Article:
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Old 10-28-2008, 03:46 PM   #1
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Default Diaper Pail Smell

My cherry wheat is churning away. This is my first batch of wheat beer.

The smell is INTENSE. If you ever had a newborn, the smell is like their diapers for the first few days. Not like crap, more a funky, sulfur-like smell.

When I opened my office door, it almost knocked me down.

Is the high sulfur gas due to the high wheat content?


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Old 10-28-2008, 03:53 PM   #2
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It's the yeast. Hefe yeasts are known for strong sulphur output. It'll go away in a few days.


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Old 10-28-2008, 03:53 PM   #3
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Wrap it in this;

Diaper Genie® Twistaway® Disposal Refill : Diaper Genie® - Playtex Baby

I dunno about the wheat. Never brewed with wheat but have had several yeasts that made me look around for a open diaper.
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Old 10-28-2008, 04:05 PM   #4
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Quote:
Originally Posted by McKBrew View Post
It's the yeast. Hefe yeasts are known for strong sulphur output. It'll go away in a few days.
I used Weihenstephan Weizen Wyeast Activator 3068.

It comes fresh, the pack date was 08 OCT 08.
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Old 10-28-2008, 09:47 PM   #5
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Lager yeasts like lower fermentation temperatures. Lager yeast produce less fruity esters than ale yeasts but can produce more sulfur compounds during primary fermentation. Many first time lager brewers are astonished by the rotten egg smell coming from their fermentors, sometimes letting it convince them that the batch is infected and causing them to dump it. Don't do it! Fortunately, these compounds continue to vent during the conditioning (lagering) phase and the chemical precursors of other odious compounds are gradually eaten up by the yeast. A previously rank smelling beer that is properly lagered will be sulfur-free and delicious at bottling time.

John Palmer's - How to brew.
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Old 10-28-2008, 09:58 PM   #6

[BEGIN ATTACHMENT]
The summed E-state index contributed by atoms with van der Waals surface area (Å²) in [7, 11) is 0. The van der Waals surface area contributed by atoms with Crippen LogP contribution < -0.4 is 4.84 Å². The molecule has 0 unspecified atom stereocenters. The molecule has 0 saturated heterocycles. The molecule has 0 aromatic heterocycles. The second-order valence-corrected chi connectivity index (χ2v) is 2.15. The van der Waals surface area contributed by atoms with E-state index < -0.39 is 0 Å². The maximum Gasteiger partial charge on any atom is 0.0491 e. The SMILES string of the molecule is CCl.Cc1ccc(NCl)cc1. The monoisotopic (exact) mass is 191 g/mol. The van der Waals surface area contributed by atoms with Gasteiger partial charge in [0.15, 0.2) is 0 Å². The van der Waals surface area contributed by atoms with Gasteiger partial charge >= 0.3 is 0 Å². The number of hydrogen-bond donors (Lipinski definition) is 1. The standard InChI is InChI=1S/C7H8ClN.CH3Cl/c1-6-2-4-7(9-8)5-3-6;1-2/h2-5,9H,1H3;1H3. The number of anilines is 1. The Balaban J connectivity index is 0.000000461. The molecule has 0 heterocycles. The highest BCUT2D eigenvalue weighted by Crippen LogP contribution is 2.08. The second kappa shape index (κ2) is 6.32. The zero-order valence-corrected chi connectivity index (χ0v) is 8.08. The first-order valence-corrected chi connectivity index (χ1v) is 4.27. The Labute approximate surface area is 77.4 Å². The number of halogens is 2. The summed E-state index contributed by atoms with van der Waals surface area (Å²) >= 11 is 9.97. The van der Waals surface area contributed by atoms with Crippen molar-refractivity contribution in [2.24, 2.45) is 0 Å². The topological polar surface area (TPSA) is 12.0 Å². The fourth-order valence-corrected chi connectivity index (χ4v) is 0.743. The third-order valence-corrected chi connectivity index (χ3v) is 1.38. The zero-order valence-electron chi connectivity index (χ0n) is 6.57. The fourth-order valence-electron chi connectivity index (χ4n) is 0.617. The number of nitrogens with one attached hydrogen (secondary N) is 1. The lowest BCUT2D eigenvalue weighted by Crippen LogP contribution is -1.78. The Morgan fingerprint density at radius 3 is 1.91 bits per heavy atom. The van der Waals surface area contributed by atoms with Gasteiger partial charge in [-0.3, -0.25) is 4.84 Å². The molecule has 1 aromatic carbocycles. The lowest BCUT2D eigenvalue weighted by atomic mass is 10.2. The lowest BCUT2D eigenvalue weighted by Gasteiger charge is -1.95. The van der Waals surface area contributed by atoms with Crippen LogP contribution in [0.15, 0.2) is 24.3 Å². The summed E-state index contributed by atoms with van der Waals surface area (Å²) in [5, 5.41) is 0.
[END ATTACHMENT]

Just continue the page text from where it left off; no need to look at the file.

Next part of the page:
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Quote:
Originally Posted by rjmieritz View Post
Lager yeasts like lower fermentation temperatures. Lager yeast produce less fruity esters than ale yeasts but can produce more sulfur compounds during primary fermentation. Many first time lager brewers are astonished by the rotten egg smell coming from their fermentors, sometimes letting it convince them that the batch is infected and causing them to dump it. Don't do it! Fortunately, these compounds continue to vent during the conditioning (lagering) phase and the chemical precursors of other odious compounds are gradually eaten up by the yeast. A previously rank smelling beer that is properly lagered will be sulfur-free and delicious at bottling time.

John Palmer's - How to brew.
He's making a hefeweizen with 3068? 3068 is top cropping, not a lager yeast.
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Old 10-28-2008, 10:19 PM   #7
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Quote:
Originally Posted by GolgiApparatus View Post
He's making a hefeweizen with 3068? 3068 is top cropping, not a lager yeast.
3068 (EdWort's Hefe) at 62F stinks worse than WLP830 (Schwarzbier) at 52F.
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Old 10-28-2008, 10:31 PM   #8
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Yikes
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Old 10-28-2008, 10:35 PM   #9
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The funk will go away soon. What is your temp?
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Old 10-28-2008, 11:28 PM   #10
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The temp is right at 68*. I am in the room with it now, I can smell it, but it's not a shadow of what it was Monday night.

This is not a hefe, it is a cherry wheat. Technically an ale, I guess:

YEAST STRAIN: 3068 | Weihenstephan Weizen™

Classic German wheat beer yeast, used by more German brewers than any other strain. Dominated by banana ester production, phenols and clove-like characteristics. Extremely attenuative yeast, which produces a tart, refreshing finish. Yeast remains in suspension readily with proteinacous wheat malt. Sometimes used in conjunction with lager yeast and kraeusened to finish the beer and improve the overall dryness. High CO2 levels, typically at 2.7 - 3.2 volumes is desirable for best presentation. This strain is a true top cropping yeast requiring full fermenter headspace of 33%. Increasing pitch rates will reduce ester production. Alcohol tolerance: approximately 10% ABV

Origin:
Flocculation: low
Attenuation: 73-77%
Temperature Range: 64-75 F (18-24 C)
Alcohol Tolerance: approximately 10% ABV



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